Review of A Different Take On Our Technical Allan Branch

            There is a time honored aphorism in marketing. It goes, “Everyone

is lining up to be second,” and this wonderful little book by Nels Winkless

goes on to explain why. 300 plus pages, at once entertaining and informative,

like all of Winkess’s books, of the most amazing collection of tales, vignettes,

anecdotes, and personal experiences, as only someone whose life has been

at the coalface of technological innovation could write.

            That quote is not the whole summary of marketing. All markets consist

of two types of products: “me toos” and “new categories.” The later becomes

the former if it is successful. Which is almost never. This is the basis of the so

called “Pyramid Marketing Model”, which Winkless describes as trying “to

develop a critical mass.” As he points out, “Good ideas are a dime a dozen,

[those that] succeed in society are not as common.”

            His humor and deprecation can easily disguise how valuable this memoir

can be for any marketer, business person, company founder or inventor. It should

be required reading, along with “Future Shock”, “The New New Thing”, “The

Soul in the Machine”, or “The Tipping Point.” This is a book you cannot put


            Nels’ knowledge and hands-on experience is vast, and his intelligent

mind races at the speed of thought (!), so it would be easy to become lost in

his enormous repertoire, moving with ease from computers (his forté and his

passion), to atomic bombs to water toxicity testing, to cancer tests, to robot

eggs. But that never happens. He avoids this through clever analogies, like the

influence of JIT manufacturing being to computer productivity as single floor

factories were to the industrial revolution. Similarly he shows how avoiding

lunch with Quist can ruin your oil interests, and how similar Martians are to


            It is hard sometimes to determine if Winkless is an advocate of

technology or a soothsayer of doom. He is certainly a patriotic American. He

says, “We have influence over what happens, never control,” and points out

the danger of complacency. Methinks he is frustrated with the waste and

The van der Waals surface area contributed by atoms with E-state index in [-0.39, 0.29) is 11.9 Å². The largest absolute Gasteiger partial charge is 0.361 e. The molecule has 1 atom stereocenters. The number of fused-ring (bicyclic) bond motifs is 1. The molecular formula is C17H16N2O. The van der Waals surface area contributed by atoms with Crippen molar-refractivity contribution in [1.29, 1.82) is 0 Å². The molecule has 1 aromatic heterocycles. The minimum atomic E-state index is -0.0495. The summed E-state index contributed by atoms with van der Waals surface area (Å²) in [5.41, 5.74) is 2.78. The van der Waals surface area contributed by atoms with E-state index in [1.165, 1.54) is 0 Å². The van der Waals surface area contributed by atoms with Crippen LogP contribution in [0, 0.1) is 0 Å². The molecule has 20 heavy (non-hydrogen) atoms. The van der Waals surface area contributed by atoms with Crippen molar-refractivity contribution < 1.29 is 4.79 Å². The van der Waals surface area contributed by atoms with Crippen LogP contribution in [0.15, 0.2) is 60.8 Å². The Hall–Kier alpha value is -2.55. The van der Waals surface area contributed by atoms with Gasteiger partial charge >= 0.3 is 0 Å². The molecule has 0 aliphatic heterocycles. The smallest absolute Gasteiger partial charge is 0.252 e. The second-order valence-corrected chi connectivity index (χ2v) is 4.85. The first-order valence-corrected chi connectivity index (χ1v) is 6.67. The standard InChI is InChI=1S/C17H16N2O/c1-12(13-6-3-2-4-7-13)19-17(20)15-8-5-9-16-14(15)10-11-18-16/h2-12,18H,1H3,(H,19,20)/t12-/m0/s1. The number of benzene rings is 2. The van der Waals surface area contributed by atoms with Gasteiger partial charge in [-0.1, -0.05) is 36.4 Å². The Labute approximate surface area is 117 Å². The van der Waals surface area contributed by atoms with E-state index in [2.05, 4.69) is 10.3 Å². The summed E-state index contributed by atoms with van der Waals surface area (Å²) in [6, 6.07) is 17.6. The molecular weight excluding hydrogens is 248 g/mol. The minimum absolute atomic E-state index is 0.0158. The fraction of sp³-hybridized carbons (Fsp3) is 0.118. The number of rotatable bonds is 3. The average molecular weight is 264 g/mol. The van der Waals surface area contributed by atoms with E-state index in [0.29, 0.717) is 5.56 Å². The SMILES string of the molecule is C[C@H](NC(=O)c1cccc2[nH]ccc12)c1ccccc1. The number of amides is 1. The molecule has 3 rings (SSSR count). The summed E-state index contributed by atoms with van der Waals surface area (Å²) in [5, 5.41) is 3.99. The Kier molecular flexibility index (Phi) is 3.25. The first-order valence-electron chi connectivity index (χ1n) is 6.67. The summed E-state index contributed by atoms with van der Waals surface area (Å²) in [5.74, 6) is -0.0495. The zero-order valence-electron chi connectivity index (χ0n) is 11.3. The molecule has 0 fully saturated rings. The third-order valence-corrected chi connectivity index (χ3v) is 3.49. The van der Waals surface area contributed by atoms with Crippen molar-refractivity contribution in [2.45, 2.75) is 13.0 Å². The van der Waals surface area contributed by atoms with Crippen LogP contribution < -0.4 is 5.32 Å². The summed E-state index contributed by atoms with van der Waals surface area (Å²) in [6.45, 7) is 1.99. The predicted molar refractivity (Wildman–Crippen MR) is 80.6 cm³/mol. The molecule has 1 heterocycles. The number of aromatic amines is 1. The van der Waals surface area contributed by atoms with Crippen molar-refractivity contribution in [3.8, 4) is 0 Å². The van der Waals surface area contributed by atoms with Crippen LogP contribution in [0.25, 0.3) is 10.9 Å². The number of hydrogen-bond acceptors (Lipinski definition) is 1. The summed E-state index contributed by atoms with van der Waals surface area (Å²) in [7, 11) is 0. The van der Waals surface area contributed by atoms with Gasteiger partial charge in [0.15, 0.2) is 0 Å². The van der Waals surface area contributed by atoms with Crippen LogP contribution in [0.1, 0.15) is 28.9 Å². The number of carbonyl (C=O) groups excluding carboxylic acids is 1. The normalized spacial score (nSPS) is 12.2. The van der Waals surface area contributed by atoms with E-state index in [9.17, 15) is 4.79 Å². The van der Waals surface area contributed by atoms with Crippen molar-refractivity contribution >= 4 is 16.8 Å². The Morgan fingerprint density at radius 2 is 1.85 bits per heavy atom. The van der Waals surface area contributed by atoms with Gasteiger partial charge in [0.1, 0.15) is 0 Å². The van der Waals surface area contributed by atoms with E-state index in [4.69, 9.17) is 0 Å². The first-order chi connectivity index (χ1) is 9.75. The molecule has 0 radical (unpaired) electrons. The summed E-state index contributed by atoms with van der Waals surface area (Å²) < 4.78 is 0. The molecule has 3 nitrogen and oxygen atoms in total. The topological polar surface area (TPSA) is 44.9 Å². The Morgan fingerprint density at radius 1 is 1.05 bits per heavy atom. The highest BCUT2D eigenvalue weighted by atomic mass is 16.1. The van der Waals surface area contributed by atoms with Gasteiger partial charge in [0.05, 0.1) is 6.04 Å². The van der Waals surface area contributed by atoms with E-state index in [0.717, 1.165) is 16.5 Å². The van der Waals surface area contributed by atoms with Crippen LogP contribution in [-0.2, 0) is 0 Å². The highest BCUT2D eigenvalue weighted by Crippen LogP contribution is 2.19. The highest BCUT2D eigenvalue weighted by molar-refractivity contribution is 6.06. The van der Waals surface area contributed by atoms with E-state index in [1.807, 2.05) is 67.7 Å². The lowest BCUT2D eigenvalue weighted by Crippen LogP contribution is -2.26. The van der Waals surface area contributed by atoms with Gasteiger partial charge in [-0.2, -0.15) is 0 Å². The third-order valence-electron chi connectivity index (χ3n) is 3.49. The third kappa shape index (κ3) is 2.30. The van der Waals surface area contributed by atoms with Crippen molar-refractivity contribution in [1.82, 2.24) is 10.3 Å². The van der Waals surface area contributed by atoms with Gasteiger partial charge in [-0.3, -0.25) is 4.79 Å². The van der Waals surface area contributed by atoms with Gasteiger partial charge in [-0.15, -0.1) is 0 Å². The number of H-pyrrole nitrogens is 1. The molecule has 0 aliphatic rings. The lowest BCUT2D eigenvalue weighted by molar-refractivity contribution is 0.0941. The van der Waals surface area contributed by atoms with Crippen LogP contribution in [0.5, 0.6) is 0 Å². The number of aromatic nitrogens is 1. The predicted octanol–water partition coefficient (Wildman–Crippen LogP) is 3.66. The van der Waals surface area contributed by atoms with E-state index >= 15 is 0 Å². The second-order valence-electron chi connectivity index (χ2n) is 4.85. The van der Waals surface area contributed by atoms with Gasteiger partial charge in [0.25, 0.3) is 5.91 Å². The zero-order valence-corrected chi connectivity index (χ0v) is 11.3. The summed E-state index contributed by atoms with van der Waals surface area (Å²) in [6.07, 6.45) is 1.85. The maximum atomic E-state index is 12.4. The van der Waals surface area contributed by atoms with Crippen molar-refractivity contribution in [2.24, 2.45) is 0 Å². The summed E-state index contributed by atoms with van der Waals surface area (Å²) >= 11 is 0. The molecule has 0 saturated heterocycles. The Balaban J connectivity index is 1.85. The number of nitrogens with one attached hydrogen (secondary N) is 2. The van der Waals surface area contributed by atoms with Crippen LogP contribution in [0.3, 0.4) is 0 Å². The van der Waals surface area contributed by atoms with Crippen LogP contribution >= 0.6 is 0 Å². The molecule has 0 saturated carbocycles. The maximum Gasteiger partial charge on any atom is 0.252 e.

slippage and inefficiency of technological revolutions. He wants more of what

he calls the “accidents”. He laments that humans don’t learn from their lessons,

they “are hard to teach.”

            His exploration of the dangers of knowing too much is interesting and

relevant today, where we are encouraged to monitor each other in case the

other is “different”, (he even discusses federal examinations of patents in case

you invented something too big for you). Morwell indeed.

            After describing childhood and early life experiences from Hollywood

and movies, to Stanford and particle accelerators, to New Mexico and

microcomputers, to Boston and trade magazines, parts of which have the feel

of Oliver Sachs, Winkless gets to the heart of the problem with new technology commercialization, including his take on investment finance; the personalities of

the players; communicating the message, particularly the benefits, clearly; and

the difference between a raw technology and its applications, an Altair versus an

Osborne for example.

            The book is full of examples of the “lining up to be second” maxim:

heterodyning, listening, fish toxicity testing, modulated ultrasound bacteriology,

noninert inert gasses, but nothing comes as close as the background of the personal

computer revolution, and one cannot help but think that being second might be a

euphemism for stealing.

            After identifying several technologies and ideas yet to have someone come

in to succeed at being second, like artificial intelligence, robotics, Nels summarizes

with the personal hurt associated with change, which after all is what this is all about.

Typically, he draws on yet another technology, the biochemistry of memory, to

strengthen his point.

            Do yourself a favor and read this hugely informative and entertaining book


Copyright © 2009

Allan Branch.

Australia, June 2009


NOTE: Allan Branch is a consultant, entrepreneur, and robotics expert of

distinction. See his bio at: